Some of the statistics I’ve seen indicates that Singapore is the second largest Asian investor in the EU after Japan. The trade in goods and services between the EU and Singapore was around €74 billion in 2011, which, to put it in context, accounts for one-third of the aggregate EU-ASEAN bilateral trade. This is a staggering statistic, and is an incredible achievement for Singapore.
 
More importantly, it highlights the strength and potential of this agreement. What I find interesting about this EUSFTA is ASEAN accumulation concept, where Singapore-based companies or manufacturers get the benefit of tariff concessions when exports are made from Singapore that include goods sourced outside of Singapore as well. This will encourage companies outside of Singapore to naturally think of Singapore as a regional
hub, to send raw materials to Singapore for processing before it is being shipped globally. As a direct result, it also has a complete focus on employment that Singapore will hopefully generate.
 
Looking at it from a productivity, employment and investment view, it is materially uplifting for Singapore and EU. This will also help British companies here to tap this opportunity to play a more meaningful role,  particularly in terms of working with Singapore and the UK and the EU, to be a critical intermediary in terms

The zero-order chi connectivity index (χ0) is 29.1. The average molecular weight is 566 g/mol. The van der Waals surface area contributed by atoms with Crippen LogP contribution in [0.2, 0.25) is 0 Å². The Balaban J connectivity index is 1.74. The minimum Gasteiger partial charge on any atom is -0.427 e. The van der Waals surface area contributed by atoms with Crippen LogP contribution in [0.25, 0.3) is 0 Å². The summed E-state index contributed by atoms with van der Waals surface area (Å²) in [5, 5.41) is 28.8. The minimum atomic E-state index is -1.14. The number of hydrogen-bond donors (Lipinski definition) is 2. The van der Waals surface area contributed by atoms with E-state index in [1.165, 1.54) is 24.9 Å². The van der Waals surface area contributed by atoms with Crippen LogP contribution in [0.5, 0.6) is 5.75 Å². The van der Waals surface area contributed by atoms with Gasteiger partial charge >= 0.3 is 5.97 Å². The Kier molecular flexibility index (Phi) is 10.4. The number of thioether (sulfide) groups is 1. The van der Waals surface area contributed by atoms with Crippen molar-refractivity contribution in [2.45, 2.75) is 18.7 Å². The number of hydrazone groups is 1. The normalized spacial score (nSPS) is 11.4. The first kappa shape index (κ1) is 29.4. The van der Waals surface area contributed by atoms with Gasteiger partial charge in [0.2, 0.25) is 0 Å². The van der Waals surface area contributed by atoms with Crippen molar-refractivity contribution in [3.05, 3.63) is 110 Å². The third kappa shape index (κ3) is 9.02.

of trade, capital and investment flow. 
 
At the Chamber, we have several SMEs trying to survive the competitive market across various sectors. What
suggestions do you have for them?
 
I believe there are a few common threads attributing to the success of any company, which I hope to articulate sensibly. The first is their purposefulness and ambition; the second is their competitor landscape and
environment; the third is the importance of considering the differentiation of their service and product; and finally, access to a strong banking partner that believes in their business as much they do and are willing
to take a view beyond the immediacy of an economic statistic. There is a constant need to evolve and maintain a good relationship with your consumer and your client. This relationship makes a business sustainable. It is also important to maintain transparency. This will produce rewards in the long haul.